America's response to the emergence of the novel coronavirus earlier this year was unusually dependent upon math. Soon after the virus was confirmed to be spreading without containment, we learned about the need to reduce the immediate spike in new infections to prevent hospitals from being overwhelmed. This was visualized neatly with a graph showing the difference between slow and rapid spreads of the virus.

The graph became so ubiquitous that even President Trump at one point stood beside an iteration of it as his team advocated for broad social distancing efforts.

As the virus has continued to spread, experts and more casual observers have tracked daily numbers to evaluate the progress being made. Seeing a gap in data on daily testing, a group of volunteers established a project to compile individual state reports. Dashboards like the one created by researchers from Johns Hopkins University became go-to destinations for information about the virus’s spread. More sophisticated users tracked the reproduction number for the virus by state, a measure of its effective contagiousness. And when the Trump administration decided to encourage a scaling back of the containment measures, which had left a number of businesses closed, it established numeric benchmarks that states were supposed to meet before doing so.

When numbers and politics overlap, though, tension often emerges. If facts are stubborn things, numbers are nearly immobile — but not irreplaceable. In recent weeks, we have seen a number of occasions when the numbers related to the coronavirus pandemic have been misrepresented, altered or made a focus of efforts at reinterpretation as the inertia of political motivation has pushed against mathematical reality.

On Monday evening, Florida Today reported that the head of the Florida Department of Health’s data team claimed to have been forced from her position earlier this month. Rebekah Jones helped create a localized dashboard of coronavirus information used to track the spread of the virus in the state. A few weeks ago, though, control over the information was taken away from the department.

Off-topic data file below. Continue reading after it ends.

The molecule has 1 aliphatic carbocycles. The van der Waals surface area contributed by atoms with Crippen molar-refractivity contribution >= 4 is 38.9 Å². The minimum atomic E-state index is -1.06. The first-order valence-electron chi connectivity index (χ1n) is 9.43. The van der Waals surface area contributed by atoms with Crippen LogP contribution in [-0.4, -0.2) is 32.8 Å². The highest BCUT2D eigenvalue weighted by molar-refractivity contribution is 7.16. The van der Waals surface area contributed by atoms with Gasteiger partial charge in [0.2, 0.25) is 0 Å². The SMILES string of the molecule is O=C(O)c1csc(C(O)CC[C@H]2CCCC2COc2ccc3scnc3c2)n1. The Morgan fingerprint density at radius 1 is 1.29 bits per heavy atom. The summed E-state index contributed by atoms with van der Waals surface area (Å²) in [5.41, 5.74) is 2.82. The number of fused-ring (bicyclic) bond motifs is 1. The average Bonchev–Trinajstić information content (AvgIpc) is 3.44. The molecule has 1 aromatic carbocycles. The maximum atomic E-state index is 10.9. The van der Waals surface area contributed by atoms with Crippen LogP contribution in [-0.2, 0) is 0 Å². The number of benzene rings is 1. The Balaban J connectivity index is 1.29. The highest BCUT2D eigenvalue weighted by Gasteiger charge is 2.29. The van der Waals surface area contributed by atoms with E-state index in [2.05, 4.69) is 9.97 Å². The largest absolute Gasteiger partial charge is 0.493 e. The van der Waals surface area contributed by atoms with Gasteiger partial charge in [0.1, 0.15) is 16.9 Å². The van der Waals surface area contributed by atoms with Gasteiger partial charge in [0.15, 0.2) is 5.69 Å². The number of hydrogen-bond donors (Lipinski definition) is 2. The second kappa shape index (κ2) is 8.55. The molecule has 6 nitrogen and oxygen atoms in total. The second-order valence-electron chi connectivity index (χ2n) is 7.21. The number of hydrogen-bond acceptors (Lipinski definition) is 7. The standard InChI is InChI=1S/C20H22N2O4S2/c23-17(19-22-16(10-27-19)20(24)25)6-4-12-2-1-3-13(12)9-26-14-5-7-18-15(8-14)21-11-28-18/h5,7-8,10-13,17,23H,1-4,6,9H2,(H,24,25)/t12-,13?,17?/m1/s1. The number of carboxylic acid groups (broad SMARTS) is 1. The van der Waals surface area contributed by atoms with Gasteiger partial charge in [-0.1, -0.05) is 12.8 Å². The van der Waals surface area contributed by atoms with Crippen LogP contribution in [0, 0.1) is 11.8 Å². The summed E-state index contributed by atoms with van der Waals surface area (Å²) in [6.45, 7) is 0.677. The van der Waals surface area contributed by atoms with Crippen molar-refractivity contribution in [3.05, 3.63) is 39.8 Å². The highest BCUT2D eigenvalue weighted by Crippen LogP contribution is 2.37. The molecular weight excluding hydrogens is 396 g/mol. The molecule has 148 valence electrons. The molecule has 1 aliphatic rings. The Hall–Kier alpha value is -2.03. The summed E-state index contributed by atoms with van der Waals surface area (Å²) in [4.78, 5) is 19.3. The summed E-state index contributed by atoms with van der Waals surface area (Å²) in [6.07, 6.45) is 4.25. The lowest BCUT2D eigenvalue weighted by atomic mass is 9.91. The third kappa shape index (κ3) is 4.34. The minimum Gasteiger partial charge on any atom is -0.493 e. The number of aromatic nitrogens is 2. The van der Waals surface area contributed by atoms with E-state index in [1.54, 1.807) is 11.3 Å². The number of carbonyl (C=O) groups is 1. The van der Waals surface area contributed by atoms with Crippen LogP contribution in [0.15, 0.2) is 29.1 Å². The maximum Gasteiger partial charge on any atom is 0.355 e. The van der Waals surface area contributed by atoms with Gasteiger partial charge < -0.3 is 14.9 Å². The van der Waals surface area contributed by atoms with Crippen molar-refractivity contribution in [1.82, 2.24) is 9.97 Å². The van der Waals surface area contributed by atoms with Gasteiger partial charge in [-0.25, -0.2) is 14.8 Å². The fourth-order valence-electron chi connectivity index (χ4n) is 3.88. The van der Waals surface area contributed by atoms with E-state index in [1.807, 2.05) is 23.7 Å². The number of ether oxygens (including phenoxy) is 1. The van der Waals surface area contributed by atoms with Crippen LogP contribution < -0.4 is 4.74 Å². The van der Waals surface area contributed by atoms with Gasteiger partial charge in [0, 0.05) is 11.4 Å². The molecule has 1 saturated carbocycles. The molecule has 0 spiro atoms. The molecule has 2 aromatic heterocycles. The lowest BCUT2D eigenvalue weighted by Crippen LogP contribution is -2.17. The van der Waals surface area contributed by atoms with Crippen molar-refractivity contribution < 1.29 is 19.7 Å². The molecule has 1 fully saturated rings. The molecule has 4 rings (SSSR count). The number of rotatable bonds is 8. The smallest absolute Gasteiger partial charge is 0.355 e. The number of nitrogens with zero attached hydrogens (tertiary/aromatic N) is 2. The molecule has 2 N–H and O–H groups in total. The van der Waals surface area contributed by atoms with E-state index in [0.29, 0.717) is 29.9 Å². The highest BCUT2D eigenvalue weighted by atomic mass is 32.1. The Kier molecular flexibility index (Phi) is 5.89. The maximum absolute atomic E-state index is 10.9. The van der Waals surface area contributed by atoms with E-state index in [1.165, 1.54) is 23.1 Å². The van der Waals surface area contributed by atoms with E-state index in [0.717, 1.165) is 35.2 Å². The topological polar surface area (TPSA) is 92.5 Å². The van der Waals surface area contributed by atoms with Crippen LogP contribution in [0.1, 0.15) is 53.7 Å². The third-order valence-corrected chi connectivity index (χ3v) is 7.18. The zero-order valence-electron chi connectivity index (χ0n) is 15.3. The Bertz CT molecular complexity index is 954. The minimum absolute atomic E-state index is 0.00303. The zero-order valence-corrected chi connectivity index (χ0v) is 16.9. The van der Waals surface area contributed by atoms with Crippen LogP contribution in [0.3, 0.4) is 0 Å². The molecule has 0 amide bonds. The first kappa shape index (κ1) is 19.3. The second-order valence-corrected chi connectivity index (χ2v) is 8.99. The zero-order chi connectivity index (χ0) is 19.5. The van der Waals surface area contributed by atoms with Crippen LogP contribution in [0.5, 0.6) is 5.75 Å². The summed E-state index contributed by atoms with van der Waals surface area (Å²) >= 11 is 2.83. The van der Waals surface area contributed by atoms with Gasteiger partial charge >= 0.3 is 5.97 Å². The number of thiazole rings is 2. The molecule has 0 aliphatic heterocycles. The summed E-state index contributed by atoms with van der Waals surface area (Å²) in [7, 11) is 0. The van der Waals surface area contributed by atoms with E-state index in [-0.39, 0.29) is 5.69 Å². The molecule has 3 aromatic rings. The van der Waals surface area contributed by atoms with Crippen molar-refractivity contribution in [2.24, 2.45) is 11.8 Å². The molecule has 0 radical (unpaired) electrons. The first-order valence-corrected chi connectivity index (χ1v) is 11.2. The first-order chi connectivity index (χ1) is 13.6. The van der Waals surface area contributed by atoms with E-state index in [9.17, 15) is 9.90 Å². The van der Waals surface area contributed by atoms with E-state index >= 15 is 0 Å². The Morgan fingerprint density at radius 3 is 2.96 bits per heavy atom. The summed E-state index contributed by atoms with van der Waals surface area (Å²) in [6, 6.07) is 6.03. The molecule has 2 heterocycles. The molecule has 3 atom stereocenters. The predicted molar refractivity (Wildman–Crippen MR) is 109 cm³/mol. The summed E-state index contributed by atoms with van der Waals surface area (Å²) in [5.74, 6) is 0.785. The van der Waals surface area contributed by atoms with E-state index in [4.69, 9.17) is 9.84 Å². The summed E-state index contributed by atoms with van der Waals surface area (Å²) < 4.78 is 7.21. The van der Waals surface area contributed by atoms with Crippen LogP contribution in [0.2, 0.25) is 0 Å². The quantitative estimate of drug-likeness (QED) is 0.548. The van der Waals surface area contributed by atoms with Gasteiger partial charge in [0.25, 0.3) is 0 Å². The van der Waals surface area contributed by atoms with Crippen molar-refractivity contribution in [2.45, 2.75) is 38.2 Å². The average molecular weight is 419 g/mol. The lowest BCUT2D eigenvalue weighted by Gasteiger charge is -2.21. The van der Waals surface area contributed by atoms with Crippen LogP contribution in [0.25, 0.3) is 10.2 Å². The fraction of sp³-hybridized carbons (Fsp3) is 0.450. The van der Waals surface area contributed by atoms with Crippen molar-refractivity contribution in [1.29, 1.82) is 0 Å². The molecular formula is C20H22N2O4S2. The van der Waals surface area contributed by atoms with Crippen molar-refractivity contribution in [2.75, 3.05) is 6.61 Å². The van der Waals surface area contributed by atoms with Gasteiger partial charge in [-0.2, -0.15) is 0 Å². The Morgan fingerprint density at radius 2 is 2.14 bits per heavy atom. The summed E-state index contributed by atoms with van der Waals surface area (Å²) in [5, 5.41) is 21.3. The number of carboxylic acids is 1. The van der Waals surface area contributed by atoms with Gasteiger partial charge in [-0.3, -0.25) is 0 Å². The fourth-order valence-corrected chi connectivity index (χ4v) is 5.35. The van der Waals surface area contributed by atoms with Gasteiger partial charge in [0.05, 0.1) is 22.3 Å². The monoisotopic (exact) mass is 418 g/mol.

In a farewell note, Jones offered a word of caution about the data still being presented on the site.

“I would not expect the new team to continue the same level of accessibility and transparency that I made central to the process during the first two months,” Jones wrote. “After all, my commitment to both is largely (arguably entirely) the reason I am no longer managing it.”

Once the White House gave the green light for states to scale back distancing measures at the end of April, Florida quickly moved forward with doing so. Florida Gov. Ron DeSantis (R), a strong Trump ally, announced that the state would begin to reopen on May 4 — one day before Jones was removed from her position. The state did not reply to questions from Florida Today about the change in management of the data.

In Georgia, a different data-based kerfuffle emerged late last week. The state, which moved even more rapidly than Florida to scale back social distancing measures, has been a subject of scrutiny about whether it moved too quickly. So far, neither Georgia nor Florida has seen a significant increase in new infections — but things have not gone quite as well as one graph from the state’s Department of Public Health made it seem.